Maeve Aerospace is accelerating the development of Maeve 01, its next-generation, zero emission, all-electric passenger aircraft, with the digital twin proving key to stretching its range and adding on economies.
Unveiled at the 2023 Paris Air Show, Maeve 01 will allow over 40 passengers to travel a distance of 250nmi, with the craft producing zero emissions while doing so – taking only 35 minutes to recharge when on the ground.
With a team of just 32 employees, the company is based at the YesDelft Incubator on the TU Delft Campus which is at the heart of aviation technology in the Netherlands.
Maeve CTO Martin Nuesseler has overseen a redesign of the initial concept, optimising the earlier aircraft using a wide range of tools in the Siemens Xcelerator portfolio. The former head of engineering for the Airbus A350XWB fuselage, and CTO at Deutsche Aircraft, Nuesseler has a holistic view to make 01 the best all-electric aircraft possible.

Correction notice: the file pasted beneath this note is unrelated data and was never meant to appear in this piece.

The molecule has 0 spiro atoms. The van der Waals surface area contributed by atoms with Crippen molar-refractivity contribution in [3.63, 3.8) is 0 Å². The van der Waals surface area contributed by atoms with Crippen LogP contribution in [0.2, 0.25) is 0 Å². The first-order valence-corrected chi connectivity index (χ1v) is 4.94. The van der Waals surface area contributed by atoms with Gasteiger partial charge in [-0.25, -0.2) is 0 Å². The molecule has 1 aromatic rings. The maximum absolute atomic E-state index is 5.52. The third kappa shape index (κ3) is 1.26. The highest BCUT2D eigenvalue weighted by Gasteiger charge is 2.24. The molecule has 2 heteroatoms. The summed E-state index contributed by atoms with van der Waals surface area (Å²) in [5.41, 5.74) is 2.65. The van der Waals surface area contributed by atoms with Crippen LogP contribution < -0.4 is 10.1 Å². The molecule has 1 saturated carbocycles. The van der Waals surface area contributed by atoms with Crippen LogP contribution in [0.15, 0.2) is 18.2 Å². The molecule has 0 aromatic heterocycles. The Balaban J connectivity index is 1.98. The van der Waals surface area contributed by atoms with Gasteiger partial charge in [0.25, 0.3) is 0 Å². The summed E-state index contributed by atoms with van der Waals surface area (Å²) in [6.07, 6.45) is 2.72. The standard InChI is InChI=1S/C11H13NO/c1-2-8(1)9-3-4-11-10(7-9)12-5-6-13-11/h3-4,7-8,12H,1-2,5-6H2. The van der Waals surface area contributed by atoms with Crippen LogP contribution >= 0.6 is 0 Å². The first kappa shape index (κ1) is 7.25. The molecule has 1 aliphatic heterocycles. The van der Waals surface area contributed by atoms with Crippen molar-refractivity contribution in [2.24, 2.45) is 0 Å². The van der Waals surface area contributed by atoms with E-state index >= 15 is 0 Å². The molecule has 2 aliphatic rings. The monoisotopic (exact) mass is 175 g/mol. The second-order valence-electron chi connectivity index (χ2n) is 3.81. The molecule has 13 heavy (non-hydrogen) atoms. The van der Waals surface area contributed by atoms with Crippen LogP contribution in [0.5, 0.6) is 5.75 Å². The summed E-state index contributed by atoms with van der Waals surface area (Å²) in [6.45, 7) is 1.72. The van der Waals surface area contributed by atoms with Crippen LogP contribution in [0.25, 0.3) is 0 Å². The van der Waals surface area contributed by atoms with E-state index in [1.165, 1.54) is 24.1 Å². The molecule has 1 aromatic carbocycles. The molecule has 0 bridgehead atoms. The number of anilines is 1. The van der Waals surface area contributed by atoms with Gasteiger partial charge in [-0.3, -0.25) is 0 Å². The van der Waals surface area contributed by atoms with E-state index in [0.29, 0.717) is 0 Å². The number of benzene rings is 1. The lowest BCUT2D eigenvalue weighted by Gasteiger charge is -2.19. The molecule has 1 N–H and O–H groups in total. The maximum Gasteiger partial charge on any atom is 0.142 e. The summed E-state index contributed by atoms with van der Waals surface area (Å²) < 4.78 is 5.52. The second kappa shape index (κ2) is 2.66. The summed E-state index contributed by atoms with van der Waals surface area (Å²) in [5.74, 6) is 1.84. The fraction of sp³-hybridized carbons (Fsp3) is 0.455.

Creating a digital twin of its all-electric powertrain and executing full thermal and safety simulations on its in-house designed aircraft dedicated battery system, has enabled Maeve to significantly reduce the overall weight of the aircraft.
By doing so, this has resulted in the reduction of aircraft structures, delivering an increase in propulsion and battery capacity. Compared to existing turboprop aircraft, the design of the Maeve 01 reduces operating costs of such aircraft by 30%.
“Maeve, like many aerospace industry innovators, is adopting Siemens Xcelerator as the platform of choice for the development of next-generation vehicles,” said Todd Tuthill, VP aerospace and defense, Siemens Digital Industries Software.
“To meet market demands, sustainability requirements and remain competitive, aerospace companies need new ways to deliver products faster and Siemens’ goal is to help our customers push the boundaries of innovation while making digital transformation easy, fast, and at scale.”
Sustainable regional airline brand Lucy has already placed an order for 10 Maeve 01 aircraft, as operators look to forge a new path for more ecologically sound means of travel.